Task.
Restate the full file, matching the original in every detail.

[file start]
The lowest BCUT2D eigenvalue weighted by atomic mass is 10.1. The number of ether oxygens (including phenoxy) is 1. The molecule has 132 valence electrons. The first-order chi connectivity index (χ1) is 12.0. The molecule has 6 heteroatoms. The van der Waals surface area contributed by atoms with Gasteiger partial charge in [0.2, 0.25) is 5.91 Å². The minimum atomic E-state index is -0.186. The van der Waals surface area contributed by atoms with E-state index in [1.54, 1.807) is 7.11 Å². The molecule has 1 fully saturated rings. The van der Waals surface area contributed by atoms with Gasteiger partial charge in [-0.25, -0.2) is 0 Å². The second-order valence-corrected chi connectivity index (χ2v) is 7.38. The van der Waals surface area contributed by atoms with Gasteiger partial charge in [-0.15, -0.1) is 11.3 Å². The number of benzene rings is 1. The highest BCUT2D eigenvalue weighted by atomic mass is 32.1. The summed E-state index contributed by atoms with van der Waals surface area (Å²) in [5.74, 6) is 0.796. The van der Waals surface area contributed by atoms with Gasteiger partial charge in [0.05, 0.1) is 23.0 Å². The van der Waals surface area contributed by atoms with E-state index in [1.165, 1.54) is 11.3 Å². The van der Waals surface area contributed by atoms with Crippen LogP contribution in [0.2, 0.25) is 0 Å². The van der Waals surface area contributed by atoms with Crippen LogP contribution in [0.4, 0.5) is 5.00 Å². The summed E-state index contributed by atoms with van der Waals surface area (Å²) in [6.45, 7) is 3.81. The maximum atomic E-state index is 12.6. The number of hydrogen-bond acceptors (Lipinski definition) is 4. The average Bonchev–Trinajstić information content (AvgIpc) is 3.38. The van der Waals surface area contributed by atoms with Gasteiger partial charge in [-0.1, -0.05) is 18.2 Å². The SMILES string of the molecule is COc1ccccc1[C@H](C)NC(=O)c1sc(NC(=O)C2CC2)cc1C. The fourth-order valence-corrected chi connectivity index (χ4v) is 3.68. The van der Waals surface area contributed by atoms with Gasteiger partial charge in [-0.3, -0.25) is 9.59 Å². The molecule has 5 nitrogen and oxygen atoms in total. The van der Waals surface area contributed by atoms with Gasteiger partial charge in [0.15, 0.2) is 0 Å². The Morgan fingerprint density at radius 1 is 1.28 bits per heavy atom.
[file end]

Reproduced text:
The lowest BCUT2D eigenvalue weighted by atomic mass is 10.1. The number of ether oxygens (including phenoxy) is 1. The molecule has 132 valence electrons. The first-order chi connectivity index (χ1) is 12.0. The molecule has 6 heteroatoms. The van der Waals surface area contributed by atoms with Gasteiger partial charge in [0.2, 0.25) is 5.91 Å². The minimum atomic E-state index is -0.186. The van der Waals surface area contributed by atoms with E-state index in [1.54, 1.807) is 7.11 Å². The molecule has 1 fully saturated rings. The van der Waals surface area contributed by atoms with Gasteiger partial charge in [-0.25, -0.2) is 0 Å². The second-order valence-corrected chi connectivity index (χ2v) is 7.38. The van der Waals surface area contributed by atoms with Gasteiger partial charge in [-0.15, -0.1) is 11.3 Å². The number of benzene rings is 1. The highest BCUT2D eigenvalue weighted by atomic mass is 32.1. The summed E-state index contributed by atoms with van der Waals surface area (Å²) in [5.74, 6) is 0.796. The van der Waals surface area contributed by atoms with Gasteiger partial charge in [0.05, 0.1) is 23.0 Å². The van der Waals surface area contributed by atoms with E-state index in [1.165, 1.54) is 11.3 Å². The van der Waals surface area contributed by atoms with Crippen LogP contribution in [0.2, 0.25) is 0 Å². The van der Waals surface area contributed by atoms with Crippen LogP contribution in [0.4, 0.5) is 5.00 Å². The summed E-state index contributed by atoms with van der Waals surface area (Å²) in [6.45, 7) is 3.81. The maximum atomic E-state index is 12.6. The number of hydrogen-bond acceptors (Lipinski definition) is 4. The average Bonchev–Trinajstić information content (AvgIpc) is 3.38. The van der Waals surface area contributed by atoms with Gasteiger partial charge in [-0.1, -0.05) is 18.2 Å². The SMILES string of the molecule is COc1ccccc1[C@H](C)NC(=O)c1sc(NC(=O)C2CC2)cc1C. The fourth-order valence-corrected chi connectivity index (χ4v) is 3.68. The van der Waals surface area contributed by atoms with Gasteiger partial charge in [-0.3, -0.25) is 9.59 Å². The molecule has 5 nitrogen and oxygen atoms in total. The van der Waals surface area contributed by atoms with Gasteiger partial charge in [0.15, 0.2) is 0 Å². The Morgan fingerprint density at radius 1 is 1.28 bits per heavy atom.